“Cannabis use carries health risks, especially for youth. A public health approach will ensure that Canadians have access to the facts, to help them understand the health impacts around cannabis use and to encourage them to make the most informed decisions possible. This evidence-based public education campaign will help to reduce the negative health and social outcomes related to cannabis use.”
– Dr. Theresa Tam, Chief Public Health Officer of Canada
-Today’s announcement includes $22.5M over the first two years and $13.9M for the subsequent three years to inform Canadians of the health and safety risks of cannabis use and drug-impaired driving. These funds will support an ongoing campaign to continue raising awareness about the health and safety risks of cannabis use, particularly for youth and other priority populations such as Indigenous peoples, pregnant and breastfeeding women, and Canadians with a history of mental illness.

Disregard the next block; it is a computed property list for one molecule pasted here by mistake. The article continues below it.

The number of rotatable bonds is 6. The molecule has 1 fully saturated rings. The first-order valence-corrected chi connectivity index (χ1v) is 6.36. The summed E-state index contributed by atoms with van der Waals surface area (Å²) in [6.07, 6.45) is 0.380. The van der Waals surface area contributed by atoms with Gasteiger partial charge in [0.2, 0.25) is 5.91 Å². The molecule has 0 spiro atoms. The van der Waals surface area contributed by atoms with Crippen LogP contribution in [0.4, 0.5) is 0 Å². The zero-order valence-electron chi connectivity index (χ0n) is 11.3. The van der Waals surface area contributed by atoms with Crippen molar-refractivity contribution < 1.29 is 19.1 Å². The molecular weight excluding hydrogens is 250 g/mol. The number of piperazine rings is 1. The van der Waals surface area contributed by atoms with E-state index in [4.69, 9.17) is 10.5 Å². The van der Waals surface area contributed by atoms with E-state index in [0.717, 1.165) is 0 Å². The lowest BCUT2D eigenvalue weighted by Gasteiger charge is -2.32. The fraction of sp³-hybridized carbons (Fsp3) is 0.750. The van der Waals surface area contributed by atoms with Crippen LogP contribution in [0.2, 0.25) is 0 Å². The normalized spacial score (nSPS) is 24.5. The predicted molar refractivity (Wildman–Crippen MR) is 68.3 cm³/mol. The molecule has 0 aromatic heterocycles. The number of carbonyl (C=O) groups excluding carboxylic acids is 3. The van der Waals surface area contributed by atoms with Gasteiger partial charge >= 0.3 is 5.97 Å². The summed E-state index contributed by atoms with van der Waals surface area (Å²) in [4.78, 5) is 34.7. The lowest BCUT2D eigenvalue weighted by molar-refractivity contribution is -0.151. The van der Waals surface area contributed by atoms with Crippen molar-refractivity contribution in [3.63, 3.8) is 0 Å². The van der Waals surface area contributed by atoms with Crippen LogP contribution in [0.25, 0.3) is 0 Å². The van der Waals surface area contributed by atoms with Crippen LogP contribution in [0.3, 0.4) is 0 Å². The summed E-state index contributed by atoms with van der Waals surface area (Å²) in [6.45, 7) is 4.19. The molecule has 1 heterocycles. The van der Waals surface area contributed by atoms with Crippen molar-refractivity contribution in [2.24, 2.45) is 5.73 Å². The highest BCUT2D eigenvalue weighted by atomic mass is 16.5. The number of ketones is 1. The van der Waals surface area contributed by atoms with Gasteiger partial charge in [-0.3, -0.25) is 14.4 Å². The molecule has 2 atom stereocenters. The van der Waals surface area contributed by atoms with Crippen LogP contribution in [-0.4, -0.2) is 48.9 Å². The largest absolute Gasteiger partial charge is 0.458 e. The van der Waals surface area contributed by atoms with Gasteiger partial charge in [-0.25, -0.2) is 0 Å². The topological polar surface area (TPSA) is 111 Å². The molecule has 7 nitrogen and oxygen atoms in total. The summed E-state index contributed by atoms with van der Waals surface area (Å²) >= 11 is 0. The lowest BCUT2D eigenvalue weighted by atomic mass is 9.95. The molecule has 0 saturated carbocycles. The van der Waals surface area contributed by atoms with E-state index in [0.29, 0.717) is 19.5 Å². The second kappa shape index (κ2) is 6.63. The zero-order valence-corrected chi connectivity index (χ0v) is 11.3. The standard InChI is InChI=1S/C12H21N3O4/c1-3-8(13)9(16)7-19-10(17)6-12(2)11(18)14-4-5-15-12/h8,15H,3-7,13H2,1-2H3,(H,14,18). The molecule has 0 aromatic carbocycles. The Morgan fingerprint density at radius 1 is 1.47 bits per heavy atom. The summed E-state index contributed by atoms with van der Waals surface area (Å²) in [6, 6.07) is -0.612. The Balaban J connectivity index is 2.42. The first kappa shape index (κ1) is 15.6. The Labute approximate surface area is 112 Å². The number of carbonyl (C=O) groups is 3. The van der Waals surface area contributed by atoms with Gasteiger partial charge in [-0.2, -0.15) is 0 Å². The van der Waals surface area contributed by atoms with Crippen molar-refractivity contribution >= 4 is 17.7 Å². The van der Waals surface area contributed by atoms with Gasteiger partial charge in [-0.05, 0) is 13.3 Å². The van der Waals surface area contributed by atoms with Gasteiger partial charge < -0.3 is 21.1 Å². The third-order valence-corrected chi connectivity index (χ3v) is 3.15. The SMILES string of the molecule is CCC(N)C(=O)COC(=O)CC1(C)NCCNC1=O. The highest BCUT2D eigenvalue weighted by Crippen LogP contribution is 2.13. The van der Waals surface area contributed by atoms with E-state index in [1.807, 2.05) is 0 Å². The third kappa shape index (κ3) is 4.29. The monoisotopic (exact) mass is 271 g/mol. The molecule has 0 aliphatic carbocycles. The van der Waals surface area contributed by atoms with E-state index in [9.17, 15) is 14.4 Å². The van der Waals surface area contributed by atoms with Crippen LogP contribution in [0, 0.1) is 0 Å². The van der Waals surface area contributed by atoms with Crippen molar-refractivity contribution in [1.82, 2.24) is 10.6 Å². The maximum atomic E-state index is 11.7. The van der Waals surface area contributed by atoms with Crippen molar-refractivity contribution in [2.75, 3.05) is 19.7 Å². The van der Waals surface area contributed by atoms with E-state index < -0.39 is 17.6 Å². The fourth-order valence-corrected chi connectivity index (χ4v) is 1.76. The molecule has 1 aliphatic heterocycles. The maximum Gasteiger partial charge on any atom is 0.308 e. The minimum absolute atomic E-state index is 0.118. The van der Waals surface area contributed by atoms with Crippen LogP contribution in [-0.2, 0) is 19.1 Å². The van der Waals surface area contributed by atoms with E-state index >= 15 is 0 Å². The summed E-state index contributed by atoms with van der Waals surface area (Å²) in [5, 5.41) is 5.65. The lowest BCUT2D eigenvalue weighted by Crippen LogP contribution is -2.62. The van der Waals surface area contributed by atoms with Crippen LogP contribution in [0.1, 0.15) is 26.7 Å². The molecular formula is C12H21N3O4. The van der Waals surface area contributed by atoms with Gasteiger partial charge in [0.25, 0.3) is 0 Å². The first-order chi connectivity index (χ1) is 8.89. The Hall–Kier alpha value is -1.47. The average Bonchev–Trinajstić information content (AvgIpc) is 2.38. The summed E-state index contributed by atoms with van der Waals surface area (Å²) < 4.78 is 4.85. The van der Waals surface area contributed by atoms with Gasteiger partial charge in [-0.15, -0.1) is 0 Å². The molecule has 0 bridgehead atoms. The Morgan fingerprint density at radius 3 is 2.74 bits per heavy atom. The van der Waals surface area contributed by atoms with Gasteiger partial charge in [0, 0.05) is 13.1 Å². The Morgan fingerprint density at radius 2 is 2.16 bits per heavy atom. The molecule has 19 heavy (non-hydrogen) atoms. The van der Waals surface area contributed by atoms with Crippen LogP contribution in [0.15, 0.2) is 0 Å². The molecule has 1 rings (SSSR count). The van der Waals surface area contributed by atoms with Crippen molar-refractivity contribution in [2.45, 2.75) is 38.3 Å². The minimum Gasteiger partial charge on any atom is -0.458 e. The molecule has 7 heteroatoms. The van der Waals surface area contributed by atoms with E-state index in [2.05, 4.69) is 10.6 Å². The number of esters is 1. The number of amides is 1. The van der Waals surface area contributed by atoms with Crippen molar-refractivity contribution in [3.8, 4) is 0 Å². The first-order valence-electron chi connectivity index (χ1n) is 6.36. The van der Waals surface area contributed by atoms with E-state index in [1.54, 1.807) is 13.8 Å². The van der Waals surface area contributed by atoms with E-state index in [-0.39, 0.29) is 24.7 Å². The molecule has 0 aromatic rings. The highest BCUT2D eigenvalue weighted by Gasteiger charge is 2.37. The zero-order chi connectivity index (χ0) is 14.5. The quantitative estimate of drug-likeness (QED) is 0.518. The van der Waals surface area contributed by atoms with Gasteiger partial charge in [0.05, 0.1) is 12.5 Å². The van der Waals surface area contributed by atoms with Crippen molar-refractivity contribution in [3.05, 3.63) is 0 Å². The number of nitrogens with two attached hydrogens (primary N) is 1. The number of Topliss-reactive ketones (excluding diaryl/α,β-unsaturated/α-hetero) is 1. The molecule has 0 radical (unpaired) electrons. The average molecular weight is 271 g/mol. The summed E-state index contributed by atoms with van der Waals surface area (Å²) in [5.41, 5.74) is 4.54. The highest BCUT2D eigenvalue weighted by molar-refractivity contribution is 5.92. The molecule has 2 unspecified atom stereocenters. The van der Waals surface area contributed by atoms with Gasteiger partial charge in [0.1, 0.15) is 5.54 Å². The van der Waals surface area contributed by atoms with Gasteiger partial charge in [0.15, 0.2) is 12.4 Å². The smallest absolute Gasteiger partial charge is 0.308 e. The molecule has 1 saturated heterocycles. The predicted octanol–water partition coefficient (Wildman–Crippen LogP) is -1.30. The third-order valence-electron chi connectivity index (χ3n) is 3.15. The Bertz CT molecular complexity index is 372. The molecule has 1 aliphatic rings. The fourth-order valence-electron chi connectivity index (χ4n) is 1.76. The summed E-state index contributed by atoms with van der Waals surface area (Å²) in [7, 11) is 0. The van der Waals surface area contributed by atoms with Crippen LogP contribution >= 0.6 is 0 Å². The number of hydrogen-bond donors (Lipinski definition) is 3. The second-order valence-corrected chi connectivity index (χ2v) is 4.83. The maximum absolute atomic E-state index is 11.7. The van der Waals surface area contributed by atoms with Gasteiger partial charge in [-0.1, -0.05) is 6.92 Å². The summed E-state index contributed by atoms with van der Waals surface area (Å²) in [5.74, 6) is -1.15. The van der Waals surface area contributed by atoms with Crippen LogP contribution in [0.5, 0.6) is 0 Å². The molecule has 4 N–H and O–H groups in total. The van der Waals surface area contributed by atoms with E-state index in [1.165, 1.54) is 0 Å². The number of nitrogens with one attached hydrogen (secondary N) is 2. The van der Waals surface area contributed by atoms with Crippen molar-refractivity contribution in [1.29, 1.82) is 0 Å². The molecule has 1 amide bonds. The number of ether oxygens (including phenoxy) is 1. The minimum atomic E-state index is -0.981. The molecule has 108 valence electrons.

-Public Safety Canada will launch a public education and awareness campaign on the dangers of drug-impaired driving in the fall.
-In March 2017, Health Canada began an ongoing digital campaign targeting parents and encouraging them to talk to their children about cannabis. The next phase of the public education campaign focusing on health risks will target youth 13-17 years old, and young adults 18-24 years old, and will start in January 2018. Subject to Parliamentary approval of the proposed Cannabis Act, the campaign would expand to include information about the changing laws and will target the broader Canadian public.